When Dexys Midnight Runners topped the UK charts in 1981 with their “Geno” tribute, a new generation of fans discovered American soul singer Geno Washington, who had fronted British R&B/soul outfit The Ram Jam Band from 1965-1969 and enjoyed moderate chart success.
Geno Washington & The Ram Jam Band, Spring 1965, left to right: Geoff Pullum, John Roberts, Herb Prestidge, Pete Gage, Geno Washington, Lionel Kingham, Buddy Beadle (photo used with kind permission of Buddy Beadle)
The brainchild of lead guitarist Pete Gage, Nick Warburton traces the formative years of this explosive soul/R&B aggregation:
Through misfortune and the stars not aligning it’s an occasional occurrence that music deserved of a mass audience just doesn’t quite break through. Many would argue that whimsical Welsh psychedelists Soft Hearted Scientists fall into this category. Hopefully their new album, The Slow Cyclone, which continues their run of marvelous records, will right that wrong.
The Slow Cyclone is a song suite of 24 tracks grouped together in four parts of six. It includes a series of short instrumental interludes to bring a true album feel that you don’t often get with the pick’n’mix iTunes generation. Sonically it pays repeated listening too as if you listen carefully you’ll hear coughs, birds and and cardboard percussion adding to the feel of an afternoon nap.
But ultimately a record lives and dies by it’s melodies and they are there in spades. Just take the mid-tempo ‘The Ups and the Downs’ for instance. Its jaunty acoustics and choral backing syncs with its peerless refrain and stream of historical references (including Basil Rathbone and Alexander the Great) to reinforces its lyrical theme.
However the Soft Hearted Scientists are equally adapt at matters of life and death. Just one listen of ‘Cobra Clouds’ and ‘Before I Was Born’ show they work on a range of levels.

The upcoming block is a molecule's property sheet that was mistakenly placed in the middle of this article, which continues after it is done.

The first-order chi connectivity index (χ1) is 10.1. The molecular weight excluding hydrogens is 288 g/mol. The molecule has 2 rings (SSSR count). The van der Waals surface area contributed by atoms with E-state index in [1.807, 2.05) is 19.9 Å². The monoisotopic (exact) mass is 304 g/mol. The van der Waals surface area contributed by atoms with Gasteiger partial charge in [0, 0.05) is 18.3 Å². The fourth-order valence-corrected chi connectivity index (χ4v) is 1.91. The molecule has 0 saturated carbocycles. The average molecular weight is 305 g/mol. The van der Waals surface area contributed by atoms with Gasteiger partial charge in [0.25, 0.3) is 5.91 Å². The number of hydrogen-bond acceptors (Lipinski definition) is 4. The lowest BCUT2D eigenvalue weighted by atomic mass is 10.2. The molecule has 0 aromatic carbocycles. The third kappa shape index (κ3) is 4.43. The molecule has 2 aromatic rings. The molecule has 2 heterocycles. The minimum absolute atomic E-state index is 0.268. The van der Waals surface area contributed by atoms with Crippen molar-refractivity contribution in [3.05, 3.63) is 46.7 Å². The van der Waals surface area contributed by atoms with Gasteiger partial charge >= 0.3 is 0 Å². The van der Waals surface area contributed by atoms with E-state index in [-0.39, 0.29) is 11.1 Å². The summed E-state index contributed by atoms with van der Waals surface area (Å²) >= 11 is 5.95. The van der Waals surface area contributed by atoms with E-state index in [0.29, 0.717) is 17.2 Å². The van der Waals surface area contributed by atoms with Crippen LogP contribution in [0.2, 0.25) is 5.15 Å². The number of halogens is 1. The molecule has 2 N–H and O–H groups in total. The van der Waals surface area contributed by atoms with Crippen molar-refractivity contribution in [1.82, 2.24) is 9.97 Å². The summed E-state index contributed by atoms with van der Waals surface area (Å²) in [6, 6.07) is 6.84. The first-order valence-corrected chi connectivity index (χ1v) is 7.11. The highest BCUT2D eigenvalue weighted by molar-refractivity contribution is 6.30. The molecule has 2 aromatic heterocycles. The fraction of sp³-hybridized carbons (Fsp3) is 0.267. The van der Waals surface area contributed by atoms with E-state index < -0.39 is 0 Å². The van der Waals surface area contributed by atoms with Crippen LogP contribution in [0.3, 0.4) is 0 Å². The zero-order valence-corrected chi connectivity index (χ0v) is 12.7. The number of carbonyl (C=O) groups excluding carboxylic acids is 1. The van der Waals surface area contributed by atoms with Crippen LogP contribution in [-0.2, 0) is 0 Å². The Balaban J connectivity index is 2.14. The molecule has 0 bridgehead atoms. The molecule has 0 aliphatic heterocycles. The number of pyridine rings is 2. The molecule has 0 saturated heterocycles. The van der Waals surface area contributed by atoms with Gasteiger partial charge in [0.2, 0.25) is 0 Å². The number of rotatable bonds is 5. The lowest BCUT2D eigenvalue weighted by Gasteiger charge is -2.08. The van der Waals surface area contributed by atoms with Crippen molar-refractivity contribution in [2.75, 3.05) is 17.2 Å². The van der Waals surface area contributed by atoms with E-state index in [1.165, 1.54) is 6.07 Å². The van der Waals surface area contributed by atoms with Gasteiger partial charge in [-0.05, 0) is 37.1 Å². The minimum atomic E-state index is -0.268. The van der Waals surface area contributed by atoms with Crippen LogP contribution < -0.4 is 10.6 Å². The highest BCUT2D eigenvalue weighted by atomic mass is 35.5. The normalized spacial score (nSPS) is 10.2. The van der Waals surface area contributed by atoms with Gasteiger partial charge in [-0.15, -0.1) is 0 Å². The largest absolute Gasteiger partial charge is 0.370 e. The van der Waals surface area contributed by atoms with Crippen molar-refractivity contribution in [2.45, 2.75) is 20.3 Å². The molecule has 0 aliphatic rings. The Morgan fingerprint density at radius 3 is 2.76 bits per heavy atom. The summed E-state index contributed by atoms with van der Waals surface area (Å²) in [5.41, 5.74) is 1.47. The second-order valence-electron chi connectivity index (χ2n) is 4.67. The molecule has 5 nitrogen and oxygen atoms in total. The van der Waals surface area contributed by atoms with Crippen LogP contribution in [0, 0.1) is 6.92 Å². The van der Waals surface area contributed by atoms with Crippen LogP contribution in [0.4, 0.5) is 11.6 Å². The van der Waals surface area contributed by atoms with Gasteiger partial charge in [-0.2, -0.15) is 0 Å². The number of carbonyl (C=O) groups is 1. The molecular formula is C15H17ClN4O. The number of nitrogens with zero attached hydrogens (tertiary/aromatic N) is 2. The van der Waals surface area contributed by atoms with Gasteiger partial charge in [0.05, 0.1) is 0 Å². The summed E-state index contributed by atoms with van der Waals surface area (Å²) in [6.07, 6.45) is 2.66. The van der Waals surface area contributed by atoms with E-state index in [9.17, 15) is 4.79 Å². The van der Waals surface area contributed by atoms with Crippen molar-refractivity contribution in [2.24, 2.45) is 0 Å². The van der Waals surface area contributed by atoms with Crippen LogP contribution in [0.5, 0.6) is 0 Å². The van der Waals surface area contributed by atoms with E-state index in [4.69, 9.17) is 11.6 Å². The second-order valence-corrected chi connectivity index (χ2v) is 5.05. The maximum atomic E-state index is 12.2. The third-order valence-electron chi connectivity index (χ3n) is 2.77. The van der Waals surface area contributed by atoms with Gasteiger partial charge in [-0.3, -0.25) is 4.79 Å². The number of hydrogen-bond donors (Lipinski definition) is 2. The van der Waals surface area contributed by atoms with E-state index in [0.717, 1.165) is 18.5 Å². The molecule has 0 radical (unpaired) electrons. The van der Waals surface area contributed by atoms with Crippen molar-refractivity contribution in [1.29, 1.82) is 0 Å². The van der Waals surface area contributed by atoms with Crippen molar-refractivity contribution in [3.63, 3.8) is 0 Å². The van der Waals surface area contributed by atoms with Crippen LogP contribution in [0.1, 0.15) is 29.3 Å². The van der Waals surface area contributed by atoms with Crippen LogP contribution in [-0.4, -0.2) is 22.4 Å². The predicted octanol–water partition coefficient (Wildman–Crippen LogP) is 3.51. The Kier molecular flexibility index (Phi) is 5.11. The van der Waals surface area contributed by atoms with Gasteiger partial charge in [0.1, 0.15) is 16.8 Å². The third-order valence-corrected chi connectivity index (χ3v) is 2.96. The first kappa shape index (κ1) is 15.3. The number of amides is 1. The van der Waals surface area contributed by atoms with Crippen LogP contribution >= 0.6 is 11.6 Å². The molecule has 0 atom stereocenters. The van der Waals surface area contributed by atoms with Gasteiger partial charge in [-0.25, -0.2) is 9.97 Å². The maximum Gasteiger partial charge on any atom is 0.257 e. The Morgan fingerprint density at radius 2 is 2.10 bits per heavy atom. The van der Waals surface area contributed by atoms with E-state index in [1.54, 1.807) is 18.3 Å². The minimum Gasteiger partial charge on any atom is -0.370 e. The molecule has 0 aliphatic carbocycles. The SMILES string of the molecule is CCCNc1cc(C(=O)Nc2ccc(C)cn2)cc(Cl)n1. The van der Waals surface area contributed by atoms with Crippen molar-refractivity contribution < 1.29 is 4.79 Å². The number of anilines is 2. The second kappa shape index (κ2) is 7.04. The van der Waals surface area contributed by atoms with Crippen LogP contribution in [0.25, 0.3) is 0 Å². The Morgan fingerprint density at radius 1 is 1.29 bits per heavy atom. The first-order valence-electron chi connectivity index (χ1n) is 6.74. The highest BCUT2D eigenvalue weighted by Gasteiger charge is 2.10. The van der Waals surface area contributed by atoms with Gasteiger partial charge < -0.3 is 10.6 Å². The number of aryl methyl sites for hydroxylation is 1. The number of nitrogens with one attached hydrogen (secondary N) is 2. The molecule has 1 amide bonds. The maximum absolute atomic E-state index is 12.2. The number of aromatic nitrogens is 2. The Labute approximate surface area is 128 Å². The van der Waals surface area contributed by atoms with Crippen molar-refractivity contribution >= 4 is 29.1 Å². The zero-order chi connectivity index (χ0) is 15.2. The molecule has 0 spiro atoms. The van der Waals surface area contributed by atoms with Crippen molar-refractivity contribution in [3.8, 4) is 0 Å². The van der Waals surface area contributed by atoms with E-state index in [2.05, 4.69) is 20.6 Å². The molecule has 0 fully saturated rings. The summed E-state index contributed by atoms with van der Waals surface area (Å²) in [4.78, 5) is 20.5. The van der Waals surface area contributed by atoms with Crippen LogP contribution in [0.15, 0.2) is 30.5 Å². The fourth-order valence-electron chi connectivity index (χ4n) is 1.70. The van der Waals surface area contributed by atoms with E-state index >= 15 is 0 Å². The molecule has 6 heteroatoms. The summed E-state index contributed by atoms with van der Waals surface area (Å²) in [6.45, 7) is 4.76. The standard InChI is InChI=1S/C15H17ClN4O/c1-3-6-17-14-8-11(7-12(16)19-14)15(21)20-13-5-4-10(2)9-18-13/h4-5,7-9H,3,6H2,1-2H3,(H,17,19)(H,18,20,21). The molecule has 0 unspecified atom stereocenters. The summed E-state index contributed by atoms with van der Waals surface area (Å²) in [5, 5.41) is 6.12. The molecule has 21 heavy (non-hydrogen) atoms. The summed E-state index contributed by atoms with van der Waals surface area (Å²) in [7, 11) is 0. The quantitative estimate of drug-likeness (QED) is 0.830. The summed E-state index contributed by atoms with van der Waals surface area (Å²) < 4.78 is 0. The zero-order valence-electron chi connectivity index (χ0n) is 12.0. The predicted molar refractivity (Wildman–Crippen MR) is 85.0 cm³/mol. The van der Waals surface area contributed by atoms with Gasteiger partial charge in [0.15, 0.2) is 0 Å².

Soft Hearted Scientists ' Before I was Born '
The Slow Cyclone is a truly excellent record and will be fondly remembered for much more than a while. Available from 22 September:
One of my favourite rock groups, Chicago’s The Luck of Eden Hall, follow up last year’s excellent Victoria Moon long player with a new single, the superb psych glam stomper ‘Happine$$ Vending Machine’.
The Happiness Vending Machine
The band are gearing up for their 25 anniversary with a retrospective article in Shindig! plus Victoria Moon sees a deserved vinyl release on Headspin Records. With solo projects, and huge amount of activity from this talented band do check them out.
The ‘Happine$$ Vending Machine’ is out on 1st September:
If you like your rock literate, with a knowing glance to the past mixed with a modern lyrical perspective, Edward Rogers’ new album ‘Kaye’ is for you. Hailing from Birmingham over here in the UK and moving to New York by his teens shows. It reminds me of Ray Davies recent solo work (which is excellent by the way) plus the greatly missed NYC Man, Lou Reed.
Dedicated to departed singer-songwriter Kevin Ayers, Kaye has 11 songs by Edward Rogers as well as a charming version of Ayers’ ‘After The Show.’ Ayers would surely approve of the perspective and memorable melody that the song ‘Kaye’ provides the listener.
EDWARD ROGERS "Kaye" at The Cutting Room
‘Street Fashion’ is like a lost Roxy Music outtake. ‘Whatever Happened To The World Today’ is a zeitgeist of the times and a companion piece to Jarvis Cocker’s ‘Running The World’.
EDWARD ROGERS What Happened to the News Today
The album is also immaculately played with a stellar cast of musicians demonstrated by the intricate acoustic guitar interplay of ‘Copper Coin’. ‘Borrowed & Blue’ is an accessible intelligent ballad that is also reprised neatly as Kaye’s vocal harmony closer.
A refreshing change. I’ll definitely be trawling through Edward’s back catalogue: